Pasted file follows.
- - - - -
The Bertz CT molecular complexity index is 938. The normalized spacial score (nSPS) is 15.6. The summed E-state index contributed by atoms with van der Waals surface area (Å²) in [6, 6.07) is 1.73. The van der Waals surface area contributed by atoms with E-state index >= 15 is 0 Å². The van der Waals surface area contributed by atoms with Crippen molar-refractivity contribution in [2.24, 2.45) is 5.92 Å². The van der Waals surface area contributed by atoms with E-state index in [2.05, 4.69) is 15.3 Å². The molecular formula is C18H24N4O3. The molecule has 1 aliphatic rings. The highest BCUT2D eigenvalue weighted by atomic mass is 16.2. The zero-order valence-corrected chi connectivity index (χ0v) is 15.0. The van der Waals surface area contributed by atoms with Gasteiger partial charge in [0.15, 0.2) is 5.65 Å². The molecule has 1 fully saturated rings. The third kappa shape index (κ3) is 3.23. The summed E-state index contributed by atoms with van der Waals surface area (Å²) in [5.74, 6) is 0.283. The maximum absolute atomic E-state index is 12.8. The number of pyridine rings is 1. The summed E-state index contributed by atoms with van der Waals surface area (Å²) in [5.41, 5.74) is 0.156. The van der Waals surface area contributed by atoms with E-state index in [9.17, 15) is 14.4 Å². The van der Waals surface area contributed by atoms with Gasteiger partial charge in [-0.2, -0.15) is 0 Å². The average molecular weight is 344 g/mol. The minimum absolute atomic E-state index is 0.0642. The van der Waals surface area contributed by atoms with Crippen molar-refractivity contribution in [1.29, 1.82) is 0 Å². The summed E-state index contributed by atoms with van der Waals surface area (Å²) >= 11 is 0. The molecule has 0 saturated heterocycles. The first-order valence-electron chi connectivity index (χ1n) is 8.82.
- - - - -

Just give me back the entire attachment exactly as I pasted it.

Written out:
The Bertz CT molecular complexity index is 938. The normalized spacial score (nSPS) is 15.6. The summed E-state index contributed by atoms with van der Waals surface area (Å²) in [6, 6.07) is 1.73. The van der Waals surface area contributed by atoms with E-state index >= 15 is 0 Å². The van der Waals surface area contributed by atoms with Crippen molar-refractivity contribution in [2.24, 2.45) is 5.92 Å². The van der Waals surface area contributed by atoms with E-state index in [2.05, 4.69) is 15.3 Å². The molecular formula is C18H24N4O3. The molecule has 1 aliphatic rings. The highest BCUT2D eigenvalue weighted by atomic mass is 16.2. The zero-order valence-corrected chi connectivity index (χ0v) is 15.0. The van der Waals surface area contributed by atoms with Gasteiger partial charge in [0.15, 0.2) is 5.65 Å². The molecule has 1 fully saturated rings. The third kappa shape index (κ3) is 3.23. The summed E-state index contributed by atoms with van der Waals surface area (Å²) in [5.74, 6) is 0.283. The maximum absolute atomic E-state index is 12.8. The number of pyridine rings is 1. The summed E-state index contributed by atoms with van der Waals surface area (Å²) in [5.41, 5.74) is 0.156. The van der Waals surface area contributed by atoms with E-state index in [9.17, 15) is 14.4 Å². The van der Waals surface area contributed by atoms with Gasteiger partial charge in [-0.2, -0.15) is 0 Å². The average molecular weight is 344 g/mol. The minimum absolute atomic E-state index is 0.0642. The van der Waals surface area contributed by atoms with Crippen molar-refractivity contribution in [1.29, 1.82) is 0 Å². The summed E-state index contributed by atoms with van der Waals surface area (Å²) >= 11 is 0. The molecule has 0 saturated heterocycles. The first-order valence-electron chi connectivity index (χ1n) is 8.82.